White-tipped dove

White-tipped dove
Leptotila verreauxi

(Photo from The Trinidad and Tobago Naturelink)

Common name:
white-tipped dove (en); juriti-pupu (pt); colombe de Verreaux (fr); paloma montaraz común (es); blauringtaube (de)

Order Columbiformes
Family Columbidae

This species is found from southern Texas and Mexico, through most of Central America and northern South America down to western Peru and central Argentina.

These birds are 26-29 cm long and weigh 155-215 g.

The white-tipped dove is mostly found in dry tropical forests, also using moist tropical forests, scrublands, second growths, pastures and arable land. They are present from sea level up to an altitude of 2.800 m.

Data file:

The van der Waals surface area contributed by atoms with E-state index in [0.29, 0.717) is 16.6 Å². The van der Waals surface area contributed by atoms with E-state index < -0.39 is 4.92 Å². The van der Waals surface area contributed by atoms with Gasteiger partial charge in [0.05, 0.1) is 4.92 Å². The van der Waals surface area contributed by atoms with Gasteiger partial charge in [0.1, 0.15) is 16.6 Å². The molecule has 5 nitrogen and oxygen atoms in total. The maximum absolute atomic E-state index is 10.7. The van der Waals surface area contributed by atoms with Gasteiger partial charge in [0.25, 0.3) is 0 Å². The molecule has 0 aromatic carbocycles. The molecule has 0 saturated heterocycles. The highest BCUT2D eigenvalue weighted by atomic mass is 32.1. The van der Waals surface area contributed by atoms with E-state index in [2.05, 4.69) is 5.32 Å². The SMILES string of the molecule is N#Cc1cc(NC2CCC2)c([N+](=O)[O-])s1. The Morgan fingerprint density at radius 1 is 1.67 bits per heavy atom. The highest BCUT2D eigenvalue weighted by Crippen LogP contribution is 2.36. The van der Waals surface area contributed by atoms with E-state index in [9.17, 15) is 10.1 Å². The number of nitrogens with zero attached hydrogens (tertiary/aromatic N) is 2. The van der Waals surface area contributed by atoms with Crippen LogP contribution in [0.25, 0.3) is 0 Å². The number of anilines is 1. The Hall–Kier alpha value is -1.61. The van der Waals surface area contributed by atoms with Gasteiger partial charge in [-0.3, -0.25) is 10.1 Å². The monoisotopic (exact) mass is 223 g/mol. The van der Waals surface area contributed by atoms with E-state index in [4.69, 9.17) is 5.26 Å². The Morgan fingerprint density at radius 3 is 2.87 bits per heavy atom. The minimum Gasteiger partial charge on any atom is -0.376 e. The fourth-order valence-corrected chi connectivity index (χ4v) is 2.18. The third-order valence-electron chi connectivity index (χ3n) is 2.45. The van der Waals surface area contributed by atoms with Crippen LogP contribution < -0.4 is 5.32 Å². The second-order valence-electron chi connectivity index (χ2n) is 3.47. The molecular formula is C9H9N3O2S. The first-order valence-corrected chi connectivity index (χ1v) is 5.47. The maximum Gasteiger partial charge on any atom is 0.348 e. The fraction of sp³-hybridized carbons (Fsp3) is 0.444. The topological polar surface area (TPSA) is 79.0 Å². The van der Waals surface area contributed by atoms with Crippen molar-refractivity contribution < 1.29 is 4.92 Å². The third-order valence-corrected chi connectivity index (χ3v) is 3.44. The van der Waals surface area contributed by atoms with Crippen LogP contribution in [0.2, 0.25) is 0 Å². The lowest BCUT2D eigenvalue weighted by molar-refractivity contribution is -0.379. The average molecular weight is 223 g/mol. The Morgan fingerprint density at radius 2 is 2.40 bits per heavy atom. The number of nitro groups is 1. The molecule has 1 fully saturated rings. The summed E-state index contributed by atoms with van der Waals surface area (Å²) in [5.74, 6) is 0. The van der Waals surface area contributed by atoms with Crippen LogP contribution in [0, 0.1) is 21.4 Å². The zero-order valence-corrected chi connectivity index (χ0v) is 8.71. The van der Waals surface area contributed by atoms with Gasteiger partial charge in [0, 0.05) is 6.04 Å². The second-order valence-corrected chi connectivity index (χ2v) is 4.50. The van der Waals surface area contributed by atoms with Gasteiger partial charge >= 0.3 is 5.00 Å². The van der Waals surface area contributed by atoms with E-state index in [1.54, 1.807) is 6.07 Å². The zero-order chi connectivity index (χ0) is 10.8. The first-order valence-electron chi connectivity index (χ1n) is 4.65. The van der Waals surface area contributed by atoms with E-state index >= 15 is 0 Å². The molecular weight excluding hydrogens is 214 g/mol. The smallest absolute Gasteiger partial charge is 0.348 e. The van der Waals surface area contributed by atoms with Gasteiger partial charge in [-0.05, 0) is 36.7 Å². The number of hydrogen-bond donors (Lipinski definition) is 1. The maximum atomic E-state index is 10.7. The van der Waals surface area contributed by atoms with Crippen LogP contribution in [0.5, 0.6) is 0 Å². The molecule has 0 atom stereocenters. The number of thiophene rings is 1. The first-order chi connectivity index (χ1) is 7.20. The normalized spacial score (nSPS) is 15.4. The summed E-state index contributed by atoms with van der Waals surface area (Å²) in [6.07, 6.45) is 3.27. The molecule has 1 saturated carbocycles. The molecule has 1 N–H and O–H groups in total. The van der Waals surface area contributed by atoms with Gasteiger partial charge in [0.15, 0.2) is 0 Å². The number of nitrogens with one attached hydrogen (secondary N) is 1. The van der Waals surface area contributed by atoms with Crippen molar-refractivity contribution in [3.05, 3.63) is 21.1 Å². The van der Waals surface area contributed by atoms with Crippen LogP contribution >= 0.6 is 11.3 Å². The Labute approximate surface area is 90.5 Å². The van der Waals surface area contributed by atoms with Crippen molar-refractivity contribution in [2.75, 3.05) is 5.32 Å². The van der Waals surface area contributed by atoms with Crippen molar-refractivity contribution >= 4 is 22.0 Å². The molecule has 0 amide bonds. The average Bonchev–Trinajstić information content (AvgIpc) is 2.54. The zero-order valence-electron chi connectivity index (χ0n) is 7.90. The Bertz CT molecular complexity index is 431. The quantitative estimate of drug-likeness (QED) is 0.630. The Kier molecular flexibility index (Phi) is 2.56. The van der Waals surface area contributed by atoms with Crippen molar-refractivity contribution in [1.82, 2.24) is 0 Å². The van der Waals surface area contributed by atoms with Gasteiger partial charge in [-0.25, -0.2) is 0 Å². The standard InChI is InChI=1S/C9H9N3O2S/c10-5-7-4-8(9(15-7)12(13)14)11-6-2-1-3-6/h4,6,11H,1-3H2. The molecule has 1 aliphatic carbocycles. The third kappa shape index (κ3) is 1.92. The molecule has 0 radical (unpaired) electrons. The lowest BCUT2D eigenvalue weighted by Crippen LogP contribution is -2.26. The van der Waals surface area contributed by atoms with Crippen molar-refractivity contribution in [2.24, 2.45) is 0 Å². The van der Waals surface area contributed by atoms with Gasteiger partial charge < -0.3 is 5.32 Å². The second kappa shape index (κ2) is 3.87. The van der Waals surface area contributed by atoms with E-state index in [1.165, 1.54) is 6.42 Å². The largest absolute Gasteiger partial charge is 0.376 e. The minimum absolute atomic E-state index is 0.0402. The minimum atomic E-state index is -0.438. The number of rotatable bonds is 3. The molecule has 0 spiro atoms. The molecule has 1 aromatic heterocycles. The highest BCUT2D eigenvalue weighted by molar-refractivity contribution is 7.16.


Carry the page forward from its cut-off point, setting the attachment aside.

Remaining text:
They feed on various seeds and grains, fruits and other vegetable matter, also taking some small insects.

White-tipped doves can breed all year round. The nest is made of twigs and unlined. It is placed in a tree or scrub, on a coffee plants or sometimes at the entrance of a limestone cave, usually 1-3 m above the ground. There the female lays 1-2 white eggs which are incubated for 14 days. The chicks fledge 15 days after hatching.

IUCN status – LC (Least Concern)
This species has an extremely large breeding range and is described as common. The population in North America is increasing, but it represents just a very small portion of the global populations.

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